[0020] The use of monitoring and informing devices utilized by leading vehicles to monitor trailing vehicles is known in the prior art. However, the referenced prior art deals with a simple interior alarm device. This does nothing to inform the trailing driver of their dangerous situation. U.S. Pat. No. 4,694,296 by Sasaki et al.

[0021] The use of monitoring and informing devices utilized by leading vehicles to monitor trailing vehicles is known in the prior art. However, the referenced prior art deals with a flashing light of notification. This presents a concern due to the fact that the flashing lights may confuse the trailing driver possibly resulting in an accident. U.S. Pat. No. 6,154,126 by Beasley et al.

[0022] The use of monitoring and informing devices utilized by leading vehicles to monitor trailing vehicles is known in the prior art. However, the referenced prior art deals with automatic speed control. This presents a concern because anytime a physical action (e.g. reducing the vehicle's speed) is done automatically without human intervention; it may result in an accident. U.S. Pat. No. 5,166,681 by Bottesch et al.

[0023] The use of monitoring and informing devices utilized by leading vehicles to monitor trailing vehicles is known in the prior art. However, the referenced prior art deals with different signaling means from the inventive art. Furthermore, as a backup, the hazard lights are then utilized. This possibly will cause panic on the trailing driver's behalf resulting in an accident U.S. Pat. No. 3,949,3632 by Doyle, et al.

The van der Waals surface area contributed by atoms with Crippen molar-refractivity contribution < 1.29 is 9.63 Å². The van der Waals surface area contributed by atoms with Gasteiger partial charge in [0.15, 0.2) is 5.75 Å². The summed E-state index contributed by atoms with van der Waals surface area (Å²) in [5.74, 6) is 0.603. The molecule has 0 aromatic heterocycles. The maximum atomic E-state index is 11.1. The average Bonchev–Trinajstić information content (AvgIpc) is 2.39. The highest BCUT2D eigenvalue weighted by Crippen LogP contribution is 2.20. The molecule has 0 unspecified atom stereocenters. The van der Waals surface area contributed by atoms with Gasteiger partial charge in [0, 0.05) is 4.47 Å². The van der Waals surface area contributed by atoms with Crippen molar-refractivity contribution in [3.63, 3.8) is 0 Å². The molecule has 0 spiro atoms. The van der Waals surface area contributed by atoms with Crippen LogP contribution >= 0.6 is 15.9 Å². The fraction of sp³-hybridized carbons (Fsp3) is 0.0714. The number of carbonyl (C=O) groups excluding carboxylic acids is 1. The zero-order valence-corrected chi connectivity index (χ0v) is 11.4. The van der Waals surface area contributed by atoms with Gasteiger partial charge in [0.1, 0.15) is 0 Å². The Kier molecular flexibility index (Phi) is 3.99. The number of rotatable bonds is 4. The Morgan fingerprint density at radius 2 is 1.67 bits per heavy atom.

[0024] The use of monitoring and informing devices utilized by leading vehicles to monitor trailing vehicles is known in the prior art. However, the referenced prior art deals with signaling means similar to a traffic light. This presents a concern in that trailing drivers may understand a signal light; however, an adoption to a vehicle may be confusing to them. U.S. Pat. No. 5,923,243 by Bleiner.

[0025] The use of monitoring and informing devices utilized by leading vehicles to monitor trailing vehicles is known in the prior art. However, the referenced prior art deals with the detection of white lines given rear objects. This presents a concern because how can this system operate when the presence of lines are not available. U.S. Pat. No. 5,874,904 by Hirabayashi.